Bibliographic Metadata

Title
Understanding drought governing atmospheric processes in the Greater Alpine Region / von Klaus Haslinger
Additional Titles
Dürre im Großraum Alpen Ursachenanalyse atmosphärischer Prozesse
AuthorHaslinger, Klaus
Thesis advisorBlöschl, Günter
PublishedWien, 2018
Description97 Seiten
Institutional NoteTechnische Universität Wien, Dissertation, 2018
Annotation
Arbeit an der Bibliothek noch nicht eingelangt - Daten nicht geprueft
LanguageEnglish
Document typeDissertation (PhD)
Keywords (DE)Dürre / Großraum Alpen
Keywords (EN)drought / Greater Alpine Region
URNurn:nbn:at:at-ubtuw:1-119517 Persistent Identifier (URN)
Restriction-Information
 The work is publicly available
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Understanding drought governing atmospheric processes in the Greater Alpine Region [6.96 mb]
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Abstract (English)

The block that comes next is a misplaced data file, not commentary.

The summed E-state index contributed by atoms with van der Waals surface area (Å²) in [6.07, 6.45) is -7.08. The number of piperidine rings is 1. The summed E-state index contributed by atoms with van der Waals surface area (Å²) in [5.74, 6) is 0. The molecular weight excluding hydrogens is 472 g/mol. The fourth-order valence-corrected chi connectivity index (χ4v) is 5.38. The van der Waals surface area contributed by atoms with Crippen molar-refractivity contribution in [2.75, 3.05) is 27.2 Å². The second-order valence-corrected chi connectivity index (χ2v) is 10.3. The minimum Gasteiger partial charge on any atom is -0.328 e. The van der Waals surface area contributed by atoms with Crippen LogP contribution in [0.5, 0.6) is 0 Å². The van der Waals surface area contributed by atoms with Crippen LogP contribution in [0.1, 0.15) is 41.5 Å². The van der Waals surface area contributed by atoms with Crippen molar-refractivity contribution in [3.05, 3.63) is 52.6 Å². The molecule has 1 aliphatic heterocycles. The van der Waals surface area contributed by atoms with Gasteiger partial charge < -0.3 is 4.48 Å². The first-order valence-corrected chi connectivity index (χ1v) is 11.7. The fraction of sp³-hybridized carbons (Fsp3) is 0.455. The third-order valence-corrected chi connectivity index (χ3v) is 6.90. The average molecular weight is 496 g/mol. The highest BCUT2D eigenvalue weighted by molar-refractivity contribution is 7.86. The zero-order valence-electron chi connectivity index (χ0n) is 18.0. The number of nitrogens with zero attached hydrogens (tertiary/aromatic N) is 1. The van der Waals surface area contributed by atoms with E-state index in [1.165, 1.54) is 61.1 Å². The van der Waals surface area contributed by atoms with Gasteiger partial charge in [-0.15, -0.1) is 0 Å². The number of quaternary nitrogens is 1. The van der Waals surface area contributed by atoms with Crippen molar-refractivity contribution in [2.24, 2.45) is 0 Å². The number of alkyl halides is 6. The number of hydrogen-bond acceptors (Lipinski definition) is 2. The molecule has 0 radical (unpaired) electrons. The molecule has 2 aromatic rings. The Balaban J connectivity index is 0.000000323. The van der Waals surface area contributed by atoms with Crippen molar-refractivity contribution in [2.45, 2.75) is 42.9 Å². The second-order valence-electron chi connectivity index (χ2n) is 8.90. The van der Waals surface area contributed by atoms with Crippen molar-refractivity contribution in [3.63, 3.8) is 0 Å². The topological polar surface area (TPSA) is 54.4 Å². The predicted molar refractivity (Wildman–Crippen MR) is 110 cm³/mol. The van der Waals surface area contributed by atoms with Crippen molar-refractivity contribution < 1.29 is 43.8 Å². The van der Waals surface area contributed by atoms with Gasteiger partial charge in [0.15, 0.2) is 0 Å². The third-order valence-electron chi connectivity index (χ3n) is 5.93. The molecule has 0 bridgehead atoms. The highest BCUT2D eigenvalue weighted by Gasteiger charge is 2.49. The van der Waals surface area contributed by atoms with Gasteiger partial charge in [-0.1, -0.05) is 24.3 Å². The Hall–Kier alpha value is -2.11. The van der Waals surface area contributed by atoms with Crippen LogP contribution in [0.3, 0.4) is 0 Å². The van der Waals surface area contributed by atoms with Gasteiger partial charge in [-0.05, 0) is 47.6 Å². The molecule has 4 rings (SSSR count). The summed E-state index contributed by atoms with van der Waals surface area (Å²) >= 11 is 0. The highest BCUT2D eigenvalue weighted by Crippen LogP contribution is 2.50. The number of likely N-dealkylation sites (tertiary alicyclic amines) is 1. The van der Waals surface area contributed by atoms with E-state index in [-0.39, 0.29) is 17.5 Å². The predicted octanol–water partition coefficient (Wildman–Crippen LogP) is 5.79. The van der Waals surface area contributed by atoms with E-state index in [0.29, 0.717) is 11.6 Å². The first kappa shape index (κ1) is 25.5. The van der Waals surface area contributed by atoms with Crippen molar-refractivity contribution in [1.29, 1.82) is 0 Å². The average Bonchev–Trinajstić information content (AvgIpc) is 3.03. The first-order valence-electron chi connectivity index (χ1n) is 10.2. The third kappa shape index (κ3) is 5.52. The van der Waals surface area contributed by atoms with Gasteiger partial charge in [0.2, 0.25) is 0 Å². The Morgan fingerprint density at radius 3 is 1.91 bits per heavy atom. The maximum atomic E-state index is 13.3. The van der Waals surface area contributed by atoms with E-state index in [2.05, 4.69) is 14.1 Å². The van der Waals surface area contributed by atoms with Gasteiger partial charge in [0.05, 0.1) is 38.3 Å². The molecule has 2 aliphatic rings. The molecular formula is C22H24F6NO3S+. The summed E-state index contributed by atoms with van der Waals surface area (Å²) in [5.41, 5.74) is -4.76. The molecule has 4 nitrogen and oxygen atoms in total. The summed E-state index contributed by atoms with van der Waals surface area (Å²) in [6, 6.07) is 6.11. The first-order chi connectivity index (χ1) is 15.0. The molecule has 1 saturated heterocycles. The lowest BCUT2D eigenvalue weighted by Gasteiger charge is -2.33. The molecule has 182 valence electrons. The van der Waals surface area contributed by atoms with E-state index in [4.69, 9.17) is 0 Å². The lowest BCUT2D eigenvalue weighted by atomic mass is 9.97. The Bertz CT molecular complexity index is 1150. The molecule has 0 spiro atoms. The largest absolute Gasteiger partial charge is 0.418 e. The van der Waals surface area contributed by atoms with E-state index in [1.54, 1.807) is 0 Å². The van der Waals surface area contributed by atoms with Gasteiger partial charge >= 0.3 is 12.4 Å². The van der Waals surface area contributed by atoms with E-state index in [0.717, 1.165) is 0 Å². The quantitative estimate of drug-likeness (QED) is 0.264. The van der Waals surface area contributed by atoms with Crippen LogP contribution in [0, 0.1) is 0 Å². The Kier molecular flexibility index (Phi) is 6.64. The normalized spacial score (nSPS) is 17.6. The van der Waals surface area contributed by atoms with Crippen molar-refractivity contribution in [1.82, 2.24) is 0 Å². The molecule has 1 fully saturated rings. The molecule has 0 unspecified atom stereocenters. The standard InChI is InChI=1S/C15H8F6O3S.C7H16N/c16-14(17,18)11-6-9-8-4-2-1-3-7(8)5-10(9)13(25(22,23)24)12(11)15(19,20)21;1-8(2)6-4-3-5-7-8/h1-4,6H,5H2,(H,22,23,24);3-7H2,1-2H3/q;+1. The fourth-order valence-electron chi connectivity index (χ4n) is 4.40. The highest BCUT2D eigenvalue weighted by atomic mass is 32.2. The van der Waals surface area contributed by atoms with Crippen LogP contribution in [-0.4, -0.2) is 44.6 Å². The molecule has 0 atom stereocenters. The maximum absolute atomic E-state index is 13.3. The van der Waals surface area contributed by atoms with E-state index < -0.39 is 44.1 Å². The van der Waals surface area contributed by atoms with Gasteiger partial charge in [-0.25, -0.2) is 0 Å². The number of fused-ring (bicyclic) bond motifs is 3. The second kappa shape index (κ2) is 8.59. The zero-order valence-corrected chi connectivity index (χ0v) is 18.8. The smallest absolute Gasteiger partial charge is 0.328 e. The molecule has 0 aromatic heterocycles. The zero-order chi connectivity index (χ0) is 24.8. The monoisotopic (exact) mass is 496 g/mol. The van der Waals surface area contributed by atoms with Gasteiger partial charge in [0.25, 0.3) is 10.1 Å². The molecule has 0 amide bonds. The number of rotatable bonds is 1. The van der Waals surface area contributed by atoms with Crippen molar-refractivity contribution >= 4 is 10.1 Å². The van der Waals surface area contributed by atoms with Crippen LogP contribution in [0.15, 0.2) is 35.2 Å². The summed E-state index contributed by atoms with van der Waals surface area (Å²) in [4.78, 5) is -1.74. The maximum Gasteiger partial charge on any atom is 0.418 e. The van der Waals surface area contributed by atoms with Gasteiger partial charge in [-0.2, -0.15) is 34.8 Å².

This thesis investigates the emergence of drought events in space and time in the Greater Alpine Region and their atmospheric drivers. The aim is to better understand the precipitation suppressing atmospheric processes on different spatial scales, from regional weather patterns and local feedbacks to the influence of global atmospheric and oceanic modes of circulation. Investigations on this topic have traditionally been based on models and/or relatively short observational data. This thesis goes beyond these studies by using a unique dataset in terms of record length and data quality that consists of climatic data from 1801 to 2010. Analyses of drought events and their atmospheric drivers on such long records provide an opportunity for understanding a broader spectrum of drought events and related drivers and processes. The thesis involves the following tasks: (i) identifying spatial characteristics of droughts on various time scales, (ii) analysing joint spatio-temporal features of droughts and (iii) linking droughts to atmospheric processes. Considering the long term perspective of more than 200 years of drought patterns in the GAR we find that the time periods of the 1850s to the 1870s and the 1940s were the driest ones. Analyses of spatial clustering on prescribed accumulation time scales (1, 3, 6, and 12 months) of precipitation deficit show that the Main Alpine Ridge is a major climatic divide for droughts, which does not only apply to daily and monthly but also to multi-monthly time scales. The frequency of droughts on different accumulation time scales shows no trends, but rather exhibits multidecadal variations which are more pronounced at higher accumulation time scales. Interestingly, these variations differ in space. The north and west were more drought prone in the middle of the 19th century, whereas the east was in the last decades. A new method is proposed for detecting atmospheric drought events and their space-time structure that does not prescribe time scales, which is used for analysing the long term evolution of drought frequency, duration, intensity and severity. Our results show variations of these characteristics on multi-decadal time scales, but no trends over the 210 year period are apparent. The 1860s and 1940s stand out as drought rich periods, although the characteristics of individual droughts in these decades are substantially different, indicating different driving mechanisms. Although air temperatures have increased significantly in the past 200 years, we do not find this increase to be significantly correlated with drought duration, intensity or severity. However, we find that dry springs significantly increase temperatures during subsequent summer droughts, which implies a soil moisture-temperature coupling in the warm season. To finally assess the link between observed drought events and atmospheric processes, a daily atmospheric circulation type reconstruction tailored to the Alpine region and various indices describing major modes of variability in the atmosphere and the ocean are analysed. Our results suggest positive Eastern Atlantic/Western Russia conditions as the main large scale ii atmospheric pattern related to anticyclonic circulation and therefore drought in winter and spring, while the North Atlantic Oscillation has no significant impact. In summer a positive soil moisture - precipitation feedback is detected, which is strongest during weak pressure gradient circulation types that favour local convection. The events of the outstanding dry decades of the 1860s and 1940s were triggered by strong precipitation anomalies during spring and enhanced by soil moisture - precipitation feedbacks during summer. The dry springs of the 1860s were caused by circulation characteristics that were quite different from those of the recent decades as a consequence of the last peak of the Little Ice Age and the related large extent of the Arctic sea ice. The dry springs of the 1940s were related to positive sea surface temperature anomalies in the western subtropical Atlantic, triggering distinct Rossby wave trains leading to persistent positive Eastern Atlantic/Western Russia circulation patterns.

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